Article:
This Summary, which draws from a wide range of sources, endeavors to condense important investment management regulatory news of the preceding week into one, easily digestible source. This Summary is not intended as legal advice. Readers should not act upon information contained in this Summary without professional legal counsel. This Summary may be considered advertising under the rules of the Supreme Judicial Court of Massachusetts.
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Department of Labor Approves Use of Summary Prospectuses by Employee Benefit Plans
September 15, 2009 10:41 AM
On September 8, 2009, the U.S. Department of Labor (“DOL”) approved the use of “summary prospectuses” for mutual funds offered by participant-directed individual account employee benefit plans (e.g., 401(k) plans) (“Eligible Plans”). Generally speaking, mutual funds will be required to include summary prospectuses when they update their full statutory prospectuses in 2010.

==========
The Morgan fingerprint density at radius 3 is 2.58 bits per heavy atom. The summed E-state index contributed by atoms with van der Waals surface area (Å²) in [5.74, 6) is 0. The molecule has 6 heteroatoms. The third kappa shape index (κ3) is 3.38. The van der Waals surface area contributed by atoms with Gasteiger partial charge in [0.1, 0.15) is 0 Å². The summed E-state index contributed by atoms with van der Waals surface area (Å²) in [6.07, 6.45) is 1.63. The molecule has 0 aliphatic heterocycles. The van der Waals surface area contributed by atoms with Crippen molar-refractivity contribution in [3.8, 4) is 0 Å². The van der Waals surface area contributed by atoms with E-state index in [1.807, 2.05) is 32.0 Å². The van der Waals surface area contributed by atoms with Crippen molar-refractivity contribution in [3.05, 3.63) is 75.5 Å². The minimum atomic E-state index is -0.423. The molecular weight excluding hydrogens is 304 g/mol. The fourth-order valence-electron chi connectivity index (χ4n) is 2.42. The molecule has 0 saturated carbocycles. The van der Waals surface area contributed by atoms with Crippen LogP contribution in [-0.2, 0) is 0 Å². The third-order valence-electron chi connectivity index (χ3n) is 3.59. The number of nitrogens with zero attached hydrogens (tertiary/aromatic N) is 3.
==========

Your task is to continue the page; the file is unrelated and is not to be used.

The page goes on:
Eligible Plans may satisfy their prospectus delivery obligations under the DOL’s regulations under Section 404(c) of ERISA by delivering a mutual fund’s summary prospectus, rather than the full prospectus, to plan participants, so long as the summary prospectus is the most recent prospectus received by the plan. Eligible Plans and their participants will be able to receive a mutual fund’s full statutory prospectus, upon request, via the fund’s website or toll-free number.
For more information, please see:
Senator Drafting Legislation to Permit SEC Self-Funding
September 15, 2009 10:39 AM
On September 3, 2009, Senator Charles E. Schumer (D-NY), announced that he is drafting legislation that will allow the SEC to fund its own operations by using the transaction and registration fees it collects from the institutions it oversees. Unlike U.S. banking regulators, the SEC must go through the annual Congressional appropriations process. Senator Schumer noted that in 2007, the SEC brought in fees totaling $1.54 billion, but only secured $881.6 million in funding through the Congressional appropriations process. He indicated that additional funding would enable the SEC to attract professionals with the expertise required to uncover complex financial fraud, such as Madoff’s Ponzi scheme. SEC Chairman Schapiro has already expressed support for the proposal.